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Having arrived in your chosen location, a key question to answer is how just being there makes you feel. What’s different, what excites you, what grabs your attention and why? Take some time to walk around, explore and get a feel for the place. Find a strategically located street cafe and just watch people for an hour or two. Observe their activities, interactions and mannerisms and absorb the general atmosphere and environment.

Potala stepsThe first few days are a priceless gift, a period during which enthusiasm and creative photographic energy are boundless and the senses are raw with environmental challenges. Cultural sensitivity is important because it is easy to offend. People from western cultures may be seen as wealthy and brash in many parts of the world. Try to merge into the surrounding, adopt a conservative attitude and become part of the locality as much as possible. Only then can you feel comfortable, make real contact with the place and its people, and give free rein to creativity. Cultural impact is maximized in this initial period, and we see vivid images of everyday things that may later be taken for granted. It is amazing how quickly we become desensitized to new experiences. Try to remain aware of this rapid adaptation and grab images while the subjects still seem remarkable. Notice not just the things that are unusual but particularly those that are different from anywhere else you have ever been. These characterize your images, place them in the world and tell a story.

Obvious and simple things such as brightly-coloured mail boxes or unfamiliar flowers may grow in your mind into characterizations of a particular location. However, your first impressions may also be more subtle; perhaps the pervasive aroma of exotic spices, or feelings that you are unable to define. Then it is necessary to search out visual representations of the sensual responses that cannot be recorded directly in an image. Go to the market and talk to the spice sellers. Get among the piles of coloured spices, buy some samples, smell them, taste them and learn how they are made. Only then can you create images with understanding.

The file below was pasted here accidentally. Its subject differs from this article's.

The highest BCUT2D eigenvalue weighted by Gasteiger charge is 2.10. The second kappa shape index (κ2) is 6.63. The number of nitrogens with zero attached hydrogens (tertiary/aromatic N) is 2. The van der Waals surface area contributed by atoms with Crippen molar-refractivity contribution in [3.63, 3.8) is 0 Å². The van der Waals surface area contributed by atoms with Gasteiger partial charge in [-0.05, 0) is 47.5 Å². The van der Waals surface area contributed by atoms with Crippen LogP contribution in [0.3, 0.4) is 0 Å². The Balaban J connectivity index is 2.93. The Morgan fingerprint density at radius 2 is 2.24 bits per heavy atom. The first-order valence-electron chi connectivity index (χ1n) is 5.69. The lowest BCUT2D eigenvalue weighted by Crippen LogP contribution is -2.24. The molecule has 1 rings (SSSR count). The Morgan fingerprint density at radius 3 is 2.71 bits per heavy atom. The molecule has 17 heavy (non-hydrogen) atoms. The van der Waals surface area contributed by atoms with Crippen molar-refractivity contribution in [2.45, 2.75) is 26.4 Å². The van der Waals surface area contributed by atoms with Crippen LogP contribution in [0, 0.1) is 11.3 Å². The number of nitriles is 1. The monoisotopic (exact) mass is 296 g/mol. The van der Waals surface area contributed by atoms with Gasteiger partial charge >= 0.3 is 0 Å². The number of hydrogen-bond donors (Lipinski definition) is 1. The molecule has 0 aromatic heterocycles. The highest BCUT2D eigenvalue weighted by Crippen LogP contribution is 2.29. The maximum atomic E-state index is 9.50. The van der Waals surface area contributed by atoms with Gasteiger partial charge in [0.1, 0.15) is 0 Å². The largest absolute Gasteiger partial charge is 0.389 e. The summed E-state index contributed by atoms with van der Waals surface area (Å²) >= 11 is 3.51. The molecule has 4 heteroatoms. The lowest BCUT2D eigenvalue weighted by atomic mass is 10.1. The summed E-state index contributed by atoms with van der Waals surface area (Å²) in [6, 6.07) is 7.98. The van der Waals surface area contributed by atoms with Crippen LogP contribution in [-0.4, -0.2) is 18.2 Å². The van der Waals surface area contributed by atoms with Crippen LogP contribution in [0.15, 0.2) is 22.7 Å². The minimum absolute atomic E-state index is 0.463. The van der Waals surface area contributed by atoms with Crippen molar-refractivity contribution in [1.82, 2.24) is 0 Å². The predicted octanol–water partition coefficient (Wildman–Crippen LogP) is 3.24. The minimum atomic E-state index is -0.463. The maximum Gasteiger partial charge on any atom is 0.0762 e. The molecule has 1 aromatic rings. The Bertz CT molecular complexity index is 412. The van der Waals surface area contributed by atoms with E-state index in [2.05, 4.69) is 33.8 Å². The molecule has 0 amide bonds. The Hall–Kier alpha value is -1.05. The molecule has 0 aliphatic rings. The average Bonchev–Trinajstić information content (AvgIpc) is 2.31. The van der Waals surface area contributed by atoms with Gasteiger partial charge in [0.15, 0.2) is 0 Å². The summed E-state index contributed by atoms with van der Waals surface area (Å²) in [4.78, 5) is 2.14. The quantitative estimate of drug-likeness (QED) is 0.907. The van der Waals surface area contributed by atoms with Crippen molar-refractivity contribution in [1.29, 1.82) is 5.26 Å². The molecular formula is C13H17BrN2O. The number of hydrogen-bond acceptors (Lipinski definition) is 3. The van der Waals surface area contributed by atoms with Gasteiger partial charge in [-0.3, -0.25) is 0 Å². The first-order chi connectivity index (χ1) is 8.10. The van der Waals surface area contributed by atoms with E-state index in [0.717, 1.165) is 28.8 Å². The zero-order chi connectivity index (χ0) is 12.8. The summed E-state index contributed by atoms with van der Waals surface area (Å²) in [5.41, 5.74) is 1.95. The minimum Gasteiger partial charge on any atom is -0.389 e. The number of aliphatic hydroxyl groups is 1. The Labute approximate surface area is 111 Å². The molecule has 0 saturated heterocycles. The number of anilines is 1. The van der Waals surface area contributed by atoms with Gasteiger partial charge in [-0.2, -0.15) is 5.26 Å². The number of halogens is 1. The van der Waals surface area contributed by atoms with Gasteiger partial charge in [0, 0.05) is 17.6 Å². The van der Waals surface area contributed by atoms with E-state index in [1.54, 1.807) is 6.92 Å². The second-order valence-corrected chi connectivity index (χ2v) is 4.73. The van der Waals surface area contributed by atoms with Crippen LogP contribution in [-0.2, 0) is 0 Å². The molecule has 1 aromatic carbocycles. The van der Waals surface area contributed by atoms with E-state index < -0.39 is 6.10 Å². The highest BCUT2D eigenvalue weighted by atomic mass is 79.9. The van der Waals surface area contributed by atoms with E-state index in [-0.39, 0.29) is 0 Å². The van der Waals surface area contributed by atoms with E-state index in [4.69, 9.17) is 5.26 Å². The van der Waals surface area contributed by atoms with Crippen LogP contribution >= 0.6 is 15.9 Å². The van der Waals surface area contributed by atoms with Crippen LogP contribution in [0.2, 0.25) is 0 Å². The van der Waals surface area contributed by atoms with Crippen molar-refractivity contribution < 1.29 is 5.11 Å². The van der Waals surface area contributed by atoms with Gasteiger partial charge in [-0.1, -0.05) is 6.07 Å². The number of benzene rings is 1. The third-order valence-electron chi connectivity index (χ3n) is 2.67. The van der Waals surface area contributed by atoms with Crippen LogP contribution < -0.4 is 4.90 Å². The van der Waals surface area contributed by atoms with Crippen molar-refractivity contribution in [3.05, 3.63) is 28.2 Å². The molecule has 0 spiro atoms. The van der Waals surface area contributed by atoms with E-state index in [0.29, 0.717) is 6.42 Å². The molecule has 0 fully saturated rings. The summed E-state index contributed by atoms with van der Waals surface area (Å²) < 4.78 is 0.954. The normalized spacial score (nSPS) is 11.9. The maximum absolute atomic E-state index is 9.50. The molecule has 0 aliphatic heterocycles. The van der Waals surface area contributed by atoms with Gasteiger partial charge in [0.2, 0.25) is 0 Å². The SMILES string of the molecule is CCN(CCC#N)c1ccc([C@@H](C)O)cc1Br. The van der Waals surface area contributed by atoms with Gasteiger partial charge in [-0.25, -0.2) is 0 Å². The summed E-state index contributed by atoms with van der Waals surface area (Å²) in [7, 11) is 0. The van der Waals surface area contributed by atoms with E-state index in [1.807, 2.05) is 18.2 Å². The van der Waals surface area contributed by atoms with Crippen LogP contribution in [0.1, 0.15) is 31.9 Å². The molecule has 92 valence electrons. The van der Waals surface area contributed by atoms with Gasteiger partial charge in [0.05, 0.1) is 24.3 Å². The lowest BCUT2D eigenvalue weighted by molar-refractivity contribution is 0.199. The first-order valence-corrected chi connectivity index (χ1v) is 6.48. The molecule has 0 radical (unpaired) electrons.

Whatever the nature of your early impressions, don’t ignore them. They are guiding lights in the darkness of the unknown that greet a stranger entering a new culture. If you have prepared properly for the trip, and done some research, life can be quite a bit easier. Clarity comes first to those who make the effort to understand, and a proper early focus is essential if worthwhile symbols are to be identified. Research therefore pays off - at least read the guidebook on the plane. However, many things will also have to be explored on location. Approach your new environment with an open but enquiring mind, obtain basic information from wherever it is available and make contact with local people. Start by talking to the passengers seated around you on the aircraft, particularly locals returning home. Then get into conversation with the taxi driver on the journey from the airport, and the waiter or waitress in the restaurant. By exchanging a few words you may discover, for example, that there is a big festival in town next week or that the water in a particular river or waterfall is exceptionally high. Information of this sort is very valuable.

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